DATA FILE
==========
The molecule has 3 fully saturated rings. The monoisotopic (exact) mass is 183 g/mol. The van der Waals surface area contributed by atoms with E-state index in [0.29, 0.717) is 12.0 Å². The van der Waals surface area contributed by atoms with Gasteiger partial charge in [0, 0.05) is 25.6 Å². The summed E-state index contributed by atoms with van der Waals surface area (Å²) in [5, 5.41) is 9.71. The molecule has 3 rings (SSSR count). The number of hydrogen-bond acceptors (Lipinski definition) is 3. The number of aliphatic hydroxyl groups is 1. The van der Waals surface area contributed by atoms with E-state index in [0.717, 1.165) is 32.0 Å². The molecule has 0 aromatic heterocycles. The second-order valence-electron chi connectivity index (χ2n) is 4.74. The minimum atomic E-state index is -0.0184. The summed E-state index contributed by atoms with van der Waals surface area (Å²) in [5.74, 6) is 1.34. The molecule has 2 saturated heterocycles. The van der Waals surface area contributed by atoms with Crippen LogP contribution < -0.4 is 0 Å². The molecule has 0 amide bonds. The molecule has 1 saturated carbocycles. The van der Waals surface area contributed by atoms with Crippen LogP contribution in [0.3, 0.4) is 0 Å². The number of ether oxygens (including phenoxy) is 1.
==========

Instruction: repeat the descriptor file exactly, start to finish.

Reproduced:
The molecule has 3 fully saturated rings. The monoisotopic (exact) mass is 183 g/mol. The van der Waals surface area contributed by atoms with E-state index in [0.29, 0.717) is 12.0 Å². The van der Waals surface area contributed by atoms with Gasteiger partial charge in [0, 0.05) is 25.6 Å². The summed E-state index contributed by atoms with van der Waals surface area (Å²) in [5, 5.41) is 9.71. The molecule has 3 rings (SSSR count). The number of hydrogen-bond acceptors (Lipinski definition) is 3. The number of aliphatic hydroxyl groups is 1. The van der Waals surface area contributed by atoms with E-state index in [0.717, 1.165) is 32.0 Å². The molecule has 0 aromatic heterocycles. The second-order valence-electron chi connectivity index (χ2n) is 4.74. The minimum atomic E-state index is -0.0184. The summed E-state index contributed by atoms with van der Waals surface area (Å²) in [5.74, 6) is 1.34. The molecule has 2 saturated heterocycles. The van der Waals surface area contributed by atoms with Crippen LogP contribution < -0.4 is 0 Å². The molecule has 0 amide bonds. The molecule has 1 saturated carbocycles. The van der Waals surface area contributed by atoms with Crippen LogP contribution in [0.3, 0.4) is 0 Å². The number of ether oxygens (including phenoxy) is 1.